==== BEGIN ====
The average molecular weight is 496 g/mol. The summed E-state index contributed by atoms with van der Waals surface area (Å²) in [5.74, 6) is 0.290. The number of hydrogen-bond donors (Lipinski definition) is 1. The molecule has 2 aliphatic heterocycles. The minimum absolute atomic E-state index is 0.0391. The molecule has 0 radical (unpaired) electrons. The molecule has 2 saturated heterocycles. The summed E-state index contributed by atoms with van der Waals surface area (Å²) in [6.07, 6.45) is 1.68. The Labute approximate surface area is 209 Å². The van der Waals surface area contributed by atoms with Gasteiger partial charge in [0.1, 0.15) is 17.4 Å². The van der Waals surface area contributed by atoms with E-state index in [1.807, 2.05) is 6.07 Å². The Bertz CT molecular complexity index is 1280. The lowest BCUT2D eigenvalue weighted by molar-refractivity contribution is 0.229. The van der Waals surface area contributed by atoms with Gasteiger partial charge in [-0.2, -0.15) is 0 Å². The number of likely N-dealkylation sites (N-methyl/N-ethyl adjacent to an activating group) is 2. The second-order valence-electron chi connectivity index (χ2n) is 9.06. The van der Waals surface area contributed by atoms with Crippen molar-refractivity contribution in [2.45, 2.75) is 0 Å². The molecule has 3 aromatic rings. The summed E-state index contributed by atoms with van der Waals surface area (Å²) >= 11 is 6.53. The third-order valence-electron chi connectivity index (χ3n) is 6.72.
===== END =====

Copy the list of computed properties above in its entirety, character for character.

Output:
The average molecular weight is 496 g/mol. The summed E-state index contributed by atoms with van der Waals surface area (Å²) in [5.74, 6) is 0.290. The number of hydrogen-bond donors (Lipinski definition) is 1. The molecule has 2 aliphatic heterocycles. The minimum absolute atomic E-state index is 0.0391. The molecule has 0 radical (unpaired) electrons. The molecule has 2 saturated heterocycles. The summed E-state index contributed by atoms with van der Waals surface area (Å²) in [6.07, 6.45) is 1.68. The Labute approximate surface area is 209 Å². The van der Waals surface area contributed by atoms with Gasteiger partial charge in [0.1, 0.15) is 17.4 Å². The van der Waals surface area contributed by atoms with E-state index in [1.807, 2.05) is 6.07 Å². The Bertz CT molecular complexity index is 1280. The lowest BCUT2D eigenvalue weighted by molar-refractivity contribution is 0.229. The van der Waals surface area contributed by atoms with Gasteiger partial charge in [-0.2, -0.15) is 0 Å². The number of likely N-dealkylation sites (N-methyl/N-ethyl adjacent to an activating group) is 2. The second-order valence-electron chi connectivity index (χ2n) is 9.06. The van der Waals surface area contributed by atoms with Crippen molar-refractivity contribution in [2.45, 2.75) is 0 Å². The molecule has 3 aromatic rings. The summed E-state index contributed by atoms with van der Waals surface area (Å²) >= 11 is 6.53. The third-order valence-electron chi connectivity index (χ3n) is 6.72.